Complexity Explorer Santa Fe Institute

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Lecture: Crime and Punishment

Lead instructor:

1.1 Criminal justice » The legacy of stop-and-frisk

Stop-and-frisk was a policing practice put into effect by the New York City Police Department in the early part of the the 2000s under mayor Rudy Guiliani. Police were allowed to temporarily detain and search civilians for weapons, illegal drugs, or other contraband on the streets of New York with negligible cause. At the height of the practice, in 2011, almost 700,000 people were subject to stop-and-frisk, with an average of over 100,000 stops per year between 2003 and 2013. The program made heavy use of racial profiling, such that 90% of individuals stopped in 2017 were Black or Hispanic or Latinx, with the majority aged 14–24 years. Only 30% of those stopped were found to be carrying contraband. The practice had little detectable affect on crime. The fact that so many innocent Black and Hispanic or Latinx individuals were stopped and searched engendered feelings of injustice and denegration at the hands of the police.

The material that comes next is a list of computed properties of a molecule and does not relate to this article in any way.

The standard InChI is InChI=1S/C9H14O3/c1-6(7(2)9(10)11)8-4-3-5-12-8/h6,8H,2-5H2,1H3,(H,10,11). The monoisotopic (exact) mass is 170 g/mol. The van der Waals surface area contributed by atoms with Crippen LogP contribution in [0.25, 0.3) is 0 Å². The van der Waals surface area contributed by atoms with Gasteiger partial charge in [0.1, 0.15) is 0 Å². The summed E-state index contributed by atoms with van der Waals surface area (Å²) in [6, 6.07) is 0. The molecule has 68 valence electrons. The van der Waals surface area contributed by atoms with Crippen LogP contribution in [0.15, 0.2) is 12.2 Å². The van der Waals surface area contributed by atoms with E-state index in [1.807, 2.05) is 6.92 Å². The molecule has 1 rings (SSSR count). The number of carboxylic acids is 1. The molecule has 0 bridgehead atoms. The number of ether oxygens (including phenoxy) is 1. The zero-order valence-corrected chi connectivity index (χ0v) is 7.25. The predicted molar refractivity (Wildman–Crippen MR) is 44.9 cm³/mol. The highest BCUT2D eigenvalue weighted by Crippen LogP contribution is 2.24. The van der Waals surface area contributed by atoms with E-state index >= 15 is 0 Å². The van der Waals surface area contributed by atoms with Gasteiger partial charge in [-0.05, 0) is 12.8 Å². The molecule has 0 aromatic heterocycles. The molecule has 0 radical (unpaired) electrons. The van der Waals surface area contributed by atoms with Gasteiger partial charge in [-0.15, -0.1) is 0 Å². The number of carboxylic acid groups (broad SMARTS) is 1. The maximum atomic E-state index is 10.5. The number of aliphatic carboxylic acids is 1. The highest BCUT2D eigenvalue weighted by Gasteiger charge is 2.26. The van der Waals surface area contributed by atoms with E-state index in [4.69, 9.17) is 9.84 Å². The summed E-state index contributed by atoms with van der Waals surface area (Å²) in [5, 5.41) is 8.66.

As Dr. Sethi addresses in his lecture, racially biased policing can lead to mistrust and hostility toward the police, which initiates a perpetuating feedback loop that ultimately can lead to an increase, rather than the intended decrease, in crime.